Back in July I published Encountering some turbulence on Bitbucket's journey to a new platform, sharing with the public for the first time that Bitbucket Cloud is in the final stages of a migration from our data center onto Atlassian's cloud platform—the same internal platform underlying Jira Cloud, Confluence Cloud, Statuspage, and many other internal services.
I also shared that because of increased file system latency as a result of this platform move, certain operations have become slower. Specifically, rendering diffs and merging pull requests both saw a measurable decline in performance after moving out of our data center.
I'm following up on that post to share many of the improvements we've implemented in both areas over the past month. TL;DR:
- In mid-July we shipped an optimization that improved diff response times by 40% and reduced the rate of timeouts by an order of magnitude.
- Over the past month we have deployed changes that have collectively improved end-to-end merge times by over 30 seconds during peak traffic.
Diff response times
In the July article I wrote this:
To optimize our diff and diffstat endpoints, our engineers implemented a solution where we would proactively generate diffs during pull request creation and cache them. Then upon viewing the pull request, they would see diff, diffstat, and conflict information all retrieved from the cache, bypassing the file system and avoiding increased latency.
For a web service at Bitbucket's scale, solving problems like this often doesn't go the way you expect. While our engineers worked on resolving these issues, they discovered an optimization opportunity that would allow us to perform much more of the work required to generate the diff in local memory, significantly reducing file system I/O. We rolled out this change on July 13 and saw average response times for our diff and diffstat APIs plummet by nearly 40%:
The graphs above depict average response times for these APIs. The improvement in the 90th and 99th percentiles was even more dramatic: the P99—in other words, the diffs that were taking the longest to render (in the top 1% of response times)—got over 150% faster. The impact of this is undeniable from looking at the rate of 5xx responses (predominantly timeouts) from these APIs, which dropped by an order of magnitude.
So what happened to the caching solution I described previously? That's the best part: we haven't enabled it yet! After shipping the above optimization, our diff times are now comparable to what they were before we left our data center. We will finish our caching work, which should yield further improvements to response times; but after realizing the above performance gain we redirected our short-term efforts to addressing the next major issue affecting customers: pull request merge times.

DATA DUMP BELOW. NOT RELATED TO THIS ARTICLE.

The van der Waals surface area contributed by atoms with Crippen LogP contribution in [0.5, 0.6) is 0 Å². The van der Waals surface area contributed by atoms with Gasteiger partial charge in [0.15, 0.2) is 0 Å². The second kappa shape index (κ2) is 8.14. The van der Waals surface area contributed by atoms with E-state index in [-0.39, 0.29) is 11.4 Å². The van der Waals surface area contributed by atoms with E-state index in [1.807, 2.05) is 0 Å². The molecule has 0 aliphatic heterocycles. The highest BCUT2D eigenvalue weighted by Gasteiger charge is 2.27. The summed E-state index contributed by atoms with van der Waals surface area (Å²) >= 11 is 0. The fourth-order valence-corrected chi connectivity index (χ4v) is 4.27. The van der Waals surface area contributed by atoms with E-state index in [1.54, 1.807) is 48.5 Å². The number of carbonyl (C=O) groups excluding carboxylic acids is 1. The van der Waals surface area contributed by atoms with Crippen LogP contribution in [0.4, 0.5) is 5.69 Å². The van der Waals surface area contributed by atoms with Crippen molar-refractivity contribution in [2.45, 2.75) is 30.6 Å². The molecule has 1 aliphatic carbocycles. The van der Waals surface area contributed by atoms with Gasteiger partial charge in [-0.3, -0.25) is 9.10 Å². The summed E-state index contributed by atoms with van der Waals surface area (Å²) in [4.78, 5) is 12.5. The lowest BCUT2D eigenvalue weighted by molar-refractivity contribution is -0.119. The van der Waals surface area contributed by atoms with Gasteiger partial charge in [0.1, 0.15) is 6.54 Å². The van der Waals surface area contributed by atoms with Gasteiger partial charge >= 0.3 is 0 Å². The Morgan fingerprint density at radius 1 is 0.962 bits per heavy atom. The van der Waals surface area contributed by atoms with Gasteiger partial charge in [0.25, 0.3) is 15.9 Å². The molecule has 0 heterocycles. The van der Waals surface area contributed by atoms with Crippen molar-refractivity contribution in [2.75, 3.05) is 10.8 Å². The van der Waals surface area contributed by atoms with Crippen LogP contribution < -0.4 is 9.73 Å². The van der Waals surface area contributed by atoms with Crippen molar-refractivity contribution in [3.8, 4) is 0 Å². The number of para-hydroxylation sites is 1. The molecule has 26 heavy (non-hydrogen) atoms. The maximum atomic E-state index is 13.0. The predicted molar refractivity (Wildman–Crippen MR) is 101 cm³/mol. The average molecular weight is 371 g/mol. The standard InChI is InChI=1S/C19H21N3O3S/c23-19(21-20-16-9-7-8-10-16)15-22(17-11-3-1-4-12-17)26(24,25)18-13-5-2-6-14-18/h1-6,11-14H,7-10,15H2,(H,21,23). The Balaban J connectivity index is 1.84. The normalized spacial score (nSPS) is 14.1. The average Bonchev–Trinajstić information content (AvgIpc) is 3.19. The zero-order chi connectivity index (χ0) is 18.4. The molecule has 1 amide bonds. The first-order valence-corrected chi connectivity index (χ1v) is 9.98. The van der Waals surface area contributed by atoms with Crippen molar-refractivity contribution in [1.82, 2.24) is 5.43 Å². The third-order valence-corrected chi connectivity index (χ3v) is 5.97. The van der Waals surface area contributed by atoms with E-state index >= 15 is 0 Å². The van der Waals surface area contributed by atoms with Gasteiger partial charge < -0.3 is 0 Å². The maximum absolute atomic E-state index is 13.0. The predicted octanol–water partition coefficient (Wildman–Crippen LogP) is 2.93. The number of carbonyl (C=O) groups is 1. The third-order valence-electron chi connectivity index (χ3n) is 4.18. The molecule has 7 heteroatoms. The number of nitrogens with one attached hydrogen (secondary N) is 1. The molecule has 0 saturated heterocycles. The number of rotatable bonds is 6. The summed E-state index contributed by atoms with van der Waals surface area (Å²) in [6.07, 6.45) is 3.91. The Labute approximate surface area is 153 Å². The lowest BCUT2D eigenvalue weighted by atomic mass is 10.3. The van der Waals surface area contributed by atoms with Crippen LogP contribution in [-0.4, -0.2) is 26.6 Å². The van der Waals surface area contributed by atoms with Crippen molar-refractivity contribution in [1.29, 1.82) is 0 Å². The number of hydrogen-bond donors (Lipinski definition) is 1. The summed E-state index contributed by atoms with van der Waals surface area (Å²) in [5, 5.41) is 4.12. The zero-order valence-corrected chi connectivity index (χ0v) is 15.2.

Pull request merge execution times
Early on, we introduced code to surgically run merges with low-level profiling enabled for specific customers and store detailed profile data for our engineers to review. This allowed us to identify hot spots to focus our optimization efforts, some of which are described below.
Examining pre- and post-receive hooks
One of the first areas we identified based on profile data to streamline merges was the set of hooks we run on the backend for every push, which includes pull request merges. Some of these hooks are critical as they handle enforcement of security features such as branch permissions and merge checks. However, from reviewing all the hooks we run, we identified some which could be removed from the synchronous flow of performing a merge to speed things up.
The following graphs all show worst-case scenarios for the improvements described. Bear in mind that Bitbucket processes many millions of Git operations every day, and the vast majority are far faster than this. We focused on resolving the pathological cases since we believed these to be the ones representing the most acute customer pain.
One hook that we noticed could in extreme cases take up to 50 seconds to execute was some cleanup code to detect and delete stale ref lock files. We removed this hook from synchronous processing speeding up some merges significantly.
Another, similar hook we found was the one responsible for packing refs on a percentage of pushes. This is a proactive measure to speed up certain features that require iterating over a repository's refs, such as listing branches or pull requests. We moved this task into a background hook which runs asynchronously after the push completes, considerably speeding up some merges by a full minute or more.